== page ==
The Plattsmouth journal. (Plattsmouth, Nebraska) 1901-current, August 26, 1918, Page PAGE FIVE, Image 5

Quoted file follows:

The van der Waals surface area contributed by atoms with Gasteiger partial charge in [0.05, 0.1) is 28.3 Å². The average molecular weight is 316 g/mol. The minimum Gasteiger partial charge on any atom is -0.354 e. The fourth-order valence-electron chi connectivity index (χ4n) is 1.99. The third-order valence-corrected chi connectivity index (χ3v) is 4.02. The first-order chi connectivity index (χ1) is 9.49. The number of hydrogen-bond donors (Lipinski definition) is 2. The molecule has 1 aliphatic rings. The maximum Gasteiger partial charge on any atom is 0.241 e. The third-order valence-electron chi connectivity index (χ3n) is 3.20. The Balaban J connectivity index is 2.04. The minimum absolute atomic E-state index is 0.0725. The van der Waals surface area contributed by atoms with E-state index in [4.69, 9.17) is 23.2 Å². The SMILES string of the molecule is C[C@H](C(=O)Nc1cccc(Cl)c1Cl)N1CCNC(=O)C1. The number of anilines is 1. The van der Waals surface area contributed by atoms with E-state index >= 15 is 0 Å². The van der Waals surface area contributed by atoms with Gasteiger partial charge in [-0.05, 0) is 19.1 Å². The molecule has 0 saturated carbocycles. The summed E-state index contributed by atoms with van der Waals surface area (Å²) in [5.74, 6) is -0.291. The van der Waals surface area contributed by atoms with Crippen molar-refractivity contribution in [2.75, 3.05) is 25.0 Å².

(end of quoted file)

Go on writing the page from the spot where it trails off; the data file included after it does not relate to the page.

MONDAY. AUGUST 26. 1918. PLATT3MOUTII SEMI-WEEKLY JOURNAL. paue fiyx ITISH G1LESE FRIDAY DAY OF BLACK POWDER FOR THE GER MANS. FROM ALBERT ON 10 BME Rain of Steel Poured Into Fleeing; Enemy Ranks. Piling Up Dead and Capturing Prison ers and Guns. With the British Armies in Franco. Aug. 21 British armies tlii-' evening are vigorously follow iim up their success of today, which apparently has been one of the most disastrous ever experienced by the (jpniians. The British have taken tlio'i.:iml.' of prisoners and large onniititb-s of puns and material. With the British Armies, in France. An sr. 2 3. Victorious on a hattl front of twenty-three miles -tending from the Cojeul river on the north, across the Ancre and Simnic river? almost to I. ikon, the third and fourth British armies un .Ur Generals Byng and Rawlinson at ..iid-al'tcrnoon were vigorously fi How i:ig up their successes of to day, which apparently ha been one 'of the most !i-a -troiis days ever ex perienced by the Herman?. The ene mv has lost wide stretches of treunsl. uumerrus towns, thousands of men riad prix.r.er and large Muar.tith" of material and suns. Ii. also again has had heavy casual ties. Crown Prince Kupprecht 'if Bu varia. the German cor-.iaander. lias thrown his men in ! efor? th- ad vancing l!riti-ii amies in an effort to itave of.' the int ".'if :1 !. b'lt ur.ly t ' l'.av them mowe I down amin iv.d Fg.iiii !'.v st' Tins of metal which ponre i :'rom the P.rilih cMrns. One entire enemy huta'ion was annihi lated during the fighting. Tead In Great numbers. Dead Germans in uri-at i:um!ei are- n-a'tere.I t very where oer the iii-.ttletreld. As an example, !'') enemy dead were observed this morning on one small piece of ground over which the battle -a ad swept . With all tV.is fierce t : r !i 1 1 n -r and notwithstanding the fact that the British at many plat-:; have fomht. over open around agair.m an ene my protected in "pot. holes" and strong points o fother kinds, the Pritish looses everywhere Kern to have ben extraordinarily light. This probably is due to the confu sion the Germans find reigning be hind their lir.?s. as they are fighting a loping battle which for them hourly prows more disastrous. Crown ! 'rtr.ro Uuppreeh? 'today l:nl strengthened Ii'm line at many places, but this instead of stopping the British, simply meant that the Germans ft' tiered biirger los-es. iv.'rinu. ni-.'ht and this ir.or:i- ing the front upon which the battle was being fought yesterday was widened appreciably both to the north and the iouth. while the -round in t lie middle between Al bert and Beaaenurt-Sur-Anere. which heretofore had been fairly quiet suddenly was drawn into the whirl. The Smt Fiir is not an amuse-r'.-iit !.u rprise ; ir i an aaricultur a! institution with plenty of amuse ments added to make it attractive to all. '-. . . .s ' r1 - :: FoulffV Wbntod ! A car load of Ihc poultry to be delivered at poultry car near Bur lington depot. Plattsruouth, Ilebr., on Tuesday-. Sept. 3rd. one day only for which we will pay in cash : :Hens 24c Springs 24c Ducks 15c Geese 15c Old Roosters . 15c We will be on hand rain or shins to take care of all poultry offered for sale. W. E. KEEIT2Y. 9 f V RURAL CARRIER EXAMINATION. The United States Civil Service Commission has announced an ex amination for the County of Cass, Xebr., to be held at Plattsmouth on Sept. 2 8. II) IS to fill the position of rural carrier at Mynard and vacan cies that may later occur on rural routes from other post oflices in the above-mentioned county. The ex amination will be open only to male citizens who are actually domiciled in the territory of a post ofhee in the county and who meet the other requirements set forth in Form No. lt77. This form and application blanks may be obtained from the ottiees mentioned above or from the United States Civil Service Commis sion at Washington. 1). C. Applica tions should be forwarded to the Commission at Washington at the earliest practicable date. During the continuance of the present war the Commission will, in accordance with the request of the Post Office Department, admit women to rural carrier examina tions upon the same conditions as men. By direction of the Commis sion: JOIIX A. McILHEN'NY. President. THOMAS HEINRICH DRAWN FOR ARMY SERVICE Worn Satiir.liiy's Dai! jr. Thomas lleinrich who has been here visit inp for a few days depart ed this afternoon for Ilolyoke, Colo., where he has to report on Monday for service. Mr. lleinri'di while in the west repistered. and had been drawn for service, already. While he has been makinp his home here until this spring he went to a farm in the west and he has now been drawn and had to give up the farm ing. WILL REMAIN LONGER IN HOSPITAL I'ri. in SiitiM !:iv's ! ;ii;y. Anteno and James Woostcr wire passengers lo Omaha, this afternoon where they went to visit their moth c Mr. Frank Woster, who is at a hospital there 'ncoiving treatment, ar.d v. lu re Mrs. Woostcr underwent an rernt :--n sen:" weeks since and had heped to have been aide to re turn tediy, b".t an infection occur ring in one of the legs, will be com pelled to remain for treatment and perhaps an operation for this affec tation. WILL DRILL AT UNION TONIGHT Frern Satiifliy's P.i:Iy. The Plattsmouth Home Guards to number of nearly forty departed for Union this everting where they drill at the Old Settlers Kc-unioii which is in ;-easim there at this time. There will be four souaus with their corporals, making .".2. and in addi tion three sergeants and two lieu tenants and Captain C. A. Kawls will also go. They will put on some good drills, for they ar well trained and capable of so drilling as will demonstrate their et'iciency. a:d please 'be people who witness as all muit acknowledge their ex cellency. Karl St an field who has been vird'ing at the he me of his parents at Bellfville, Kan-as. lor some days past returned home this morning, having had an excellent time while gone. PLACING A NEW PLATE GLASS. Fmni Salnrc'.av's Daily. Frank It. Gobelman. the paint and glass man is installing a new plate glass in the window of Wescott's Sons clothing store, to replace the one broken by the detached blade of the fan which is used to keep the entrance cool, and th? fiis out of the store. The blade of the electric fan broke off and went through the window some time since. The new glass arrived this morning and Mr. Gobelman and a corterie of work vm ii were unloading it this morn ing after which they placed in posi tion and secured it in place. Miss Kllive Stewart of Dralur. Minn., arrived in this; city this af ternoon from Glen wood, la., where she has been visiting and was ac companied by her coutin John Stew art, who has been visiting also at ftlenwood. Iowa, they stopping here between trains and departed later for Greenwood. Neb., where fdie will visit for some time and returning to his home there. Mrs. H. K. Zavgren who has hcen vifiting in this city at the home of her ni yt her, Mrs. Mary Heinrich de parted for her home at Omaha this afternoon. Misses Hose and Mary Schelssel departed this afternoon for Ashland where they will visit for a week or so at the home of a sdstor. Mrs. Al fred Altrup and husband. Marvin Allen and wife departed this afternoon for Council Bluffs, where they will visit for over Sun day with relatives. ALL SI8ERA NOW ViRTUALLY UNDER ONE GOVERNMENT REGIMES AT OMSK AND VLADI VOSTOK IN FULL ACCORD; EOLSHEVIKI CONTROL ONLY A SMALL DISTRICT. Washington, Aug. -Assur ances reaciied the State department today that the anti-bolshevik gov ernments at Omsk and Vladivostok are in full accord, which, oihcials .?.id. meant that all Siberia virtual ly is under one government with a small portion near Irkutusk con trolled by bolsheviki forces aided by former German and Austrian pris oners. The agreement between the two governments was considered by offi cials here one of the most important developments in the Russian tangle since the overthrow of the Kerensky government. The first ditiiculty the Siberian governments have to face is the eradication of the bolshevik red guards and the Austro-German pris oners of war now fighting side by side. They cantrol the trans-Siberian railroad from Irkut. on Lake Baikal to Manchuria station about 200 miles from Karimskaya where the Amur riv?r line branches off to the north. Troops of the allies aid ed by the Czecho-Slovan control the Manckurian line from Vladivostok to Manchuria station. The bolsheviki and prisoners on the l's--uri river are not considered here as formidable as they have little to gain een if victorious. Their hope is to get as far south as Nikol.-k. about 4tt miles west of Vladivostok, thus cutting off Vladi vostok from the Manchurian rail road, but even if they sneered in this it will not interfere with the sending of allied troops westward to aid the Czeche and Japanese in ngkt in-r the bolsheviki from Man churia to Karim-knya, as the road from Port Arthur will still open to them. When the allied troops reach Karimfkaya. it is pointed out here, they will tut off the bolsheviki along the Amur river branch of the rail road from their comrades between Karimskaya and Irkutsk. A. W. Becker and daughter Mae. who have been viitlng west of this city for the past few days at the home of his daughter, Mrs. T H. Fe?iiings. and husband departed for their home at Ashland. Mr. llc.i nings and wife bringing them in in their car. Mrs. A. W. Smith departed this morning for Omaha, where she goe-T to visit with her daughter. Mrs. Mait Borof". who is at a hospital at Omaha, where she is convalescing ui'tr"- an operation, under which she went about a week ago. Mrs. Bor off is making very satisfactory pro-trre-s towards recovery. Joseph Campbell was a visitor in this city for the day looking after some business with the merchants. Mrs. J. S. Benscouter and daugh ter Miss Boat h i were passengers to Omaha this morning where they were spending the day with friends. Miss Delia Maskron of Omaha wm a visitor in the city this morning coming to consult with the county superintendent of schools Miss Alpha Peterson. Miss Ruth House worth of Bon Angeles arrived in Plattsmouth to day and will visit with friends her" and will bp the guest of Mis Ber nice Nov. ell while in the city. Mrs. F. li. Dawkenbcrry and littl" child who has boon visiting in the west for some weeks past, where she was the guest of rela tive?, at Seattle, returned home las! evening. Harry Krugtr and family who hai'e been visiting at the home of friends at Gretna, for the past few weeks returned home last evening after having had an excellent time while away. Mrs. Beta Babcock and children and Mrs. Flora Babcock, all of Par son:;, Kans., arrived here this morn ing for a visit at the homo of their brother of Mrs. Rett a Babcock. W. T. Milburn of this city. Mrs. R. II. Sprecher and her moth er Mrs. B. V. Delaney of Blair, who has been visiting with her daugh ter in this city departed this after noon for Blair, where Mrs. Sprecher will visit with her mother for some time. CHICHESTER S PILLS L7-v THE lIAMONI BRAND. W I.adlrt! Auk yor IroKf-it fof-4'hl-riitn-tera DliunontTlirH 0 j 1 1 is in urn mr. l .old metallic I'p. sraiei .ta liiue Ri boii. jS T?) s Fx! .4- . CLASSIC DRAMA If J JAPAN Both Chorus and Music Accompany the Pantomime of the Actor on the Stage. The actors sons of the sons of gen erations of actors passing on as a legacy of great rr5"e to the right to act in these strange "No" plays of , old Japan entered and made their ex its by way of the bridge. At their approach. Gertrude Emerson writes in Asia, unseen hands lifted and held back a curtain of persimmon and iris colored silk that hung at the door of , the dressing room. Their costumes j had wide skirtlike trousers and all the' fires and conflagrations of an autumn i wood or a mountain forest burned in ! the color of the brocades. Sometimes ! they had the streaming white hair of ghosts. . They stamped with their white stockinged feet on the polished floor, which gave out a muffled echo. With their flowing sleeves they hid their faces, turning and swaying in rhythmic dances. AVith their fans they wrote the meaning of their dances in the air the climbing of a mountain path to a forsaken shrine, a gift of water to a weary pilgrim, the picking of herbs, the flight of a bird across the sky, the falling of flowers or of tears. The chorus sang in suppress ed tones, holding" the'r breath inter minably, explaining, now 1h action, now the thoughts passing through the mind of the actor. The musicians beat on their drums mid above all other sounds wailed the ante, thin and trem ulous, piercingly sad, like a lost soul tormented of demons. FROM CABBAGES TO KINGS Writer Impressed by Accumulation of Subject Matter of Every Descrip tion in Print. Perhaps the most valuable instru ment for perpetuation is the printing press, writes Bruce Cunimings in Sci ence Progress. N sooner N tui even i over than it is reported in the daily press, and the newspaper preserved in the British museum for all time. Within the sacred rotunda of th? British museum reading room may b? perused th' novels of Charles tJarvieo. as well sis the great Chinese encyclo pedia of the Emperor Kiang-hi in O.0L.V volumes. In books our knowledge to oat i -rounded up and displayed; yo.i may read a boo!: on a lump of con!, a gr:..-. blade, a ser.worm. on hair combs, cm pets, ships, sticks, sealing wax. c t1 bages, kin.s, cosnrnifs, Kant. A or. thick volume inde d was puh'idtei last year uj on th thorax of n iii l 1 cricket. It would require a l-arnei man to catalogue tin literature that d'-als with such comparatively irivi; ! subjects as the history of th Punch- t sir.il-.7ndy show, or the history of play ing cards. At the present rapid rate of aci-umu lation the time must come when lh: British museum, thousands of ye;ir henee, will occupy an area as lave-- a London; ar.d the Encyclopedia Britar. nica be housed in a building as big a th Crystal palace; an aecnmulatio i of learning to make Aristotle auJ Scaliger turn pule. Airplane Needs Strong Wood. A modern airplane propeller is on'; of the strongest ami most perfect products of man's handicraft. Some airphme engines run rt ETC revolutions i minute and can be gare ' up to 2"X). An engine of this powci would use a nine-foot-six-ineh propel ler and the speed of the blauf ad would be in the neighborhood of OCC miles an hour. Revolving at this terrific rate, tlu slightest imperfection in the won'? from which the propellers are made would tend to disrupt them and causv them to fly to pieces. For this reason onVy the best an-' hardest wood from the heart of th tree is used for propeller blades. It ta.kos 2,000 feet of timber in the rougi. to furnish 200 feet of wood good enough for propellers. Black walnut is the very best kin,! of wood for propeller blades, for, be sides being iuunenseiy tough, it doe:; not splinter when hit by a projectile Xext in the order named, come malmg any, white oak, ash, maple, birch ane cherry. No Alimony From Soldiers. The supreme court of New York sttite has no power to enforce sin or der for alimony against a soldier in the United States army, declared Jus tice Asplnall in the supreme court in Brooklyn in the rase of Mrs. Florence Merriman against Rapley P. Merriman. a private. It is the first decision of its hind here. Justice Aspinnll gi've the opinion In acting upon the request of Mrs. Morriman's attorney, who de manded Merriman bo forced to pay $10 on the first business day of each month. "It is obvious Uit the defend ant could not comply with a direction that he pay $40 on the first business day of each month.' said the justice, "when ?40 is more lhan Ihe rat1 of pay of his grade, and the time of pay ment of a soldier is necessarily very irregular." New York Evening Sun. No Rerpite. "Hooray:" shouted the boy in th? brown sweater. "Otir teacher is goins to France and be a Bed Cross nurs?." "What good is that to us?" objected the boy In the scout suit. "They'll only get some other teacher to take her place." Smart. Nell What would you such htn'r as mice? IV" I .'..u't kt;o-v v give to hr.ro cive? Boston Lver.ii 'Va!;.?.-;r.t. 501E RESULTS OF THE PRIMARIES SHOWING THE WAY PEOPLE VOTED. AND NOTING THE LIGHTNESS OF THE VOTE. The following was gleaned from the results of the recent primary, which was held this week. The Prohibition party cast 4 votes, while ( the Non-partisan ticket has 1838. On the Democratic ticket not before reported have the following: . Democratic Ticket. State Senator James P. Baker 722; Representative, L. G. Todd 72C, John Murty 677; County Clerk Frank J. Liebershal, 086, Recorder, A. J. Snyder 737; Treasurer, M. Tritsch. 69G; Sheriff. Wm. Barclay, 6S2; Surveyor, Fred Patterson, 30, A. B. Smith 20; County Attorney, A. (I. Cole, 35; Commissioner 2nd district, Wm. .7. Stohlman. 224; Third District, Edward Doran, 111, J. II. Foreman 1G4. Republican Ticket. County Attorney, A. G. Cole, 872; State Senator, A. F. Sturm, S75; Representative, II. K. Frantz, 854; County Clerk, Geo. R. Sayles, S90; Recorder Edna M. Shannon, S4G; Treasurer, Joseph J. Johnson, 8 44; Sheriff C. D. Quinton. 8S2; Com missioner second district, C. F. Harris 150; C. G. Mayfield 12S; Third district, Henry Miller 3S9; Surveyor, Fred Patterson 26. Little Corene Turner, daughter of Mr. and Mrs. Luther Turner depart ed this morning to visit at home of her grand parents Feree Turner and wife and Glen wood, Iowa. Omar Yardley and wife with their little one were in the city this mor ning from their home near Louis ville and were looking after some business in the city, as well as a visitor with friends. County attorney A. G. Cole and brother-in-law Walter Bryan who have been vifiting for the past day or so at Holyake, Colo., and looking after some lands there returned this morning from the west. R. II. Gibson of Fairfield arriv d in the city this morning and is visiting with his daughter in thiJ city for a short time. Mr. Gibson is an engineer running out of Fair field, on the Burlington. "IT'S THE GRANDEST 01 EARTH" SHE SAYS Mrs. Stine Gains Twenty Pounds Taking Tanlac And Troubles Overcome. "I've gained twenty pounds . on four bottles of Tanlac and I think it's the grandest medicine on earth," declared Mrs. Bertha Stine, of Springfield, Neb., a few days ago. "I suffered from stomach trouble, and asthma for a year." she contin ued, "and I can hardly begin to de scribe the agony I went through with. I had no appetite at all and what I did force myself to eat would sour on my stomach and cause gas to form that pressed around my heart until I could hardly breathe. Sometimes it was so bad I would faint away, and I have lain uncon scious from one of these spells for as long as an hour and a half. I suffered with pains from the back of my neck all the way down my spinal column, and ni3r head ached almost constantly. My nerves were on edge, and I could hardly sleep at night; would just roll and toss and then doze off a little toward morning, only to wake up feeling all tired out and not fit for a thing. I I got worse as time went on, and lost, fifteen pounds in a few weeks. Oh, I tell you I was miserable, and just didn't know what to do as nothing seemed to help me. "Finally some one urged me to trj- Tanlac, and I began to improve right away. Tanlac and Tanlac Tablets soon completely restored my health, and T found I'd gained twenty pounds since I began the treatment. Now I am eating any thing I want; meats, vegetables, in fact everything and it all tastes so good, and doesn't hurt me a bit. All the aches and pains are gone. I don't have any more' fainting spells and my nerves are in fine shape. I go to sleep at night early and when I wake up next morning I'm re freshed and full of energy. I just can't say enough in praise of Tan lac. It's the best medicine I ever heard of and I'm glad of this chance to tell what it did for me." Tanlac is sold in Plattsmouth by F. G. Fricke & Co., in Alvo by Alvo Drug Co., in Avoca by O. E. Copes, in South Bend by E. Sturzeneggcr, jin Greenwood by E. F. Smith, in j Weeping Water by Meier Drug Co., and in Elmwood by L. A. Tyson. AT Thursday, August 29ih TO BE GIVEN BY THE "American League for Bohemian Independence." ' The proceeds will be equally divided between the the American Red Cross and the Czecho-SIovak Army. EVERYBODY INVITED! Admission Cents, 50c; Ladies, Free; Supper, 25c. niriT n r UAN. U. t. flUflli ELECTED CIMWD- ER-IN-CHIEF OF GAR. Portland. Ore.. Aug. 22. C. E. Adams, of Omaha, was elected today commander-in-chief of the Grand Army of the Republic for the coming year. The new head of the organi zation served in the civil war in the Fifth Wisconsin battery. Fourteenth army corps, under the commands of Gen. Gecrge H. Thomas and General Sherman. The election of Mr. Adams was made unanimous. J. G. Chambers, of Tort land, Ore., was chosen senior vice commander-in-chief. Other officers elected today were: Charles II. llaber, of Virginia, vice commander-in-chief: C. M. Ferren, of Vermont, surgeon general; and Phil ip A. Nordall, of Boston, Mass, chap lain in chief. The newly elected commander-in-chief announced the following ap pointments of his staff: A. JI. Trimble, Lincoln, Neb., adjutant general: Col. D. It. Stowits, of Buf falo, N. Y., quartermaster, and G. D. Kellogg, of Newcastle, Cal., pa triotic instructor Entertainment features were a pa geant with band concert, exhibition drills, folk dances and athletice, held tonight at the municipal playground and a .reception by the Daughters of v'eterans to the national president, Miss Anna Dunham. The delegates to the G. A. R. con vention placed themselves on record as favoring a war for unconditional surrender of the foe, and even more vigorous proscution of the war than hitherto. Other resolutions adopted con denied a motion picture film dealing with the. reconctruction in the south after the civil war on the fcr'mid that it "does gross injustice to prominent and patriotic men of re construction time; is insulting to colored citizens and tends to glorify mob low;" criticised the reported burial of deceased enemy aliens in the Union cemetery at Chattanooga, Tenn., and demanded that the pro posal for the scrapping of Admiral Farragut's flagship Hartford be with drawn and the vessel preserved. Ray Patton and wife arrived in the city from Omaha, where they are making their home and are visiting at the home of Mr. Patton's parents and also at the home of JIartin Nelson for over Sunday. Andrew Harwich, the furniture merchant next to the court house, was a passenger this morning .to Omaha, going on the early Missouri Pacific . train, where he transacted some business with the wholesale house and returned on the Burling ton during the morning; Mrs. Lilliam Baker of Omaha ar rived in the city for a visit of over Sunday with her friends. Mrs. S. A. Barker and daughter were in the city this morning doing some shopping and visiting with friends. Joseph Dostel of Bruna, who has been visiting in this city at the home. of his daughter Mrs. Martin Stava and husband for some days departed this afternoon for his home. . C. Peterson anJd wife departed this morning for Omaha, where they will look after some business for a few hours. a nil nan Id Liana THE Jliss Alice Lister who is working at Omaha arrived in this city this afternoon for a visit of over Sun day with her parents. Roy Burdick of Omaha was a visitor in this city for a few hours this morning and was looking after some business matters. Dr. E. 1). Cummins and family were visiting in this city for a few hours last evening and drove down in their car, returning later in tho evening. Albert Egenberger who is baking in Omaha came down this afternoon for a short visit with relatives and friends and will return to his work tomorrow. Edward Mcllush who is a dis patcher for the Missouri Pacific lo cated at Falls City, was a visitor in this city today and a guest at the home of Thomas Walling. T. F. Rhoeten who is employed on the farm of John F. Wehrbein was a visitor in Council Bluffs, for over Sunday, where he has some business matters to look after and also to visit with relatives. pTbIIcjaleI The undersigned will sell at Pub lic Auction at his home, one mile south of Murray, Neb., commencing at 2:00 o'clock sharp, on SATURDAY, AUGUST 31, 1918. The following described property to-wit: One Sorrel JIare, eleven years old, weight 1300. One Bay Mare, nine years old, weight 1250. One Bay Mare, seven years old, weight 1200. One Bay Gelding, three years old, weight 1300. One Bay Mare, sr-.coth mouth, weight 1000. One Sorrel Gelding, two years old. One Bay Yearling. Two Suckling Colts. Two Jlilk Cows, one fresh soon. Three Yearling Calves. One St. Joe Wakling Lister. One Buggy. One Jlanure Spreader. One JlcCormick Binder. One John Deere Gang Plow. One John Deere Walking Plow. One Deere Riding Cultivator. One Jenny Lind Walking Culti vator. One Deere Planter. One John Deere Disc. One 2 h. p. Rock Island Gas Eng ine. One Hoosier Press Drill. One King Press Drill. One Acme Mower. One Wagon. One Rack and Wagon. One 3-Section Harrow. One set 1 V inch Harness. One set 1 inch Harness. One 38-lh. Saddle. One set Single Harness. Two Incubators, one nearly new. One Hoover for Small Chicks. Two Tons Alfalfa Hay. Ton and a half Oat Strawy baled. One Twin Tub Power Washer. One Churn, two Cream Cans. One New Garage Door Track. One Heater. One Tank Heater. One DeLaval Separator with Pow er Attachment.. TERMS OF SALE; All sums of $10 and under, cash in hand. On all sums over $10 a credit of from six to eight months will be given, purchaser giving note with approv ed security, bearing eight per cent interest from date. All property must be settled for before being re moved from the premises. L. F. TERRYBERRY, Col. W. R. YOUNG, Auctioneer. W. G. B0EDEKER. Clerk.